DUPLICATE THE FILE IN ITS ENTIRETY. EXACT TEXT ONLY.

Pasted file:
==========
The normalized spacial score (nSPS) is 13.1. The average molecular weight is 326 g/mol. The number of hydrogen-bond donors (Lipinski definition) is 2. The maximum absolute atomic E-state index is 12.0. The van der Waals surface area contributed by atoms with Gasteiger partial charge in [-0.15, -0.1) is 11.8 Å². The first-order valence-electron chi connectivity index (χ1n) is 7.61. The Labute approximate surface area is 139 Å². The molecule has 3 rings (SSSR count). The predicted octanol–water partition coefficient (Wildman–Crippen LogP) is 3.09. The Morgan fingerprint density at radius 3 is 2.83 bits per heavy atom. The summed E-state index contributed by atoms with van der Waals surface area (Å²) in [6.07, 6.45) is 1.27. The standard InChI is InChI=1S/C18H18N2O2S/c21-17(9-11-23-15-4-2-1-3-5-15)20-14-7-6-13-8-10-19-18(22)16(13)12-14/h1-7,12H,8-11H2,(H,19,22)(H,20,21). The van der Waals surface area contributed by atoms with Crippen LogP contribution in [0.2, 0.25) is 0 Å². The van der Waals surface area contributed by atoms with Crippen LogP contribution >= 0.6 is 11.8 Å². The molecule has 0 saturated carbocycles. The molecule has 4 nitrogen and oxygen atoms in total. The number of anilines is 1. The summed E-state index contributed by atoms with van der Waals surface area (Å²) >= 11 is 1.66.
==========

The normalized spacial score (nSPS) is 13.1. The average molecular weight is 326 g/mol. The number of hydrogen-bond donors (Lipinski definition) is 2. The maximum absolute atomic E-state index is 12.0. The van der Waals surface area contributed by atoms with Gasteiger partial charge in [-0.15, -0.1) is 11.8 Å². The first-order valence-electron chi connectivity index (χ1n) is 7.61. The Labute approximate surface area is 139 Å². The molecule has 3 rings (SSSR count). The predicted octanol–water partition coefficient (Wildman–Crippen LogP) is 3.09. The Morgan fingerprint density at radius 3 is 2.83 bits per heavy atom. The summed E-state index contributed by atoms with van der Waals surface area (Å²) in [6.07, 6.45) is 1.27. The standard InChI is InChI=1S/C18H18N2O2S/c21-17(9-11-23-15-4-2-1-3-5-15)20-14-7-6-13-8-10-19-18(22)16(13)12-14/h1-7,12H,8-11H2,(H,19,22)(H,20,21). The van der Waals surface area contributed by atoms with Crippen LogP contribution in [0.2, 0.25) is 0 Å². The van der Waals surface area contributed by atoms with Crippen LogP contribution >= 0.6 is 11.8 Å². The molecule has 0 saturated carbocycles. The molecule has 4 nitrogen and oxygen atoms in total. The number of anilines is 1. The summed E-state index contributed by atoms with van der Waals surface area (Å²) >= 11 is 1.66.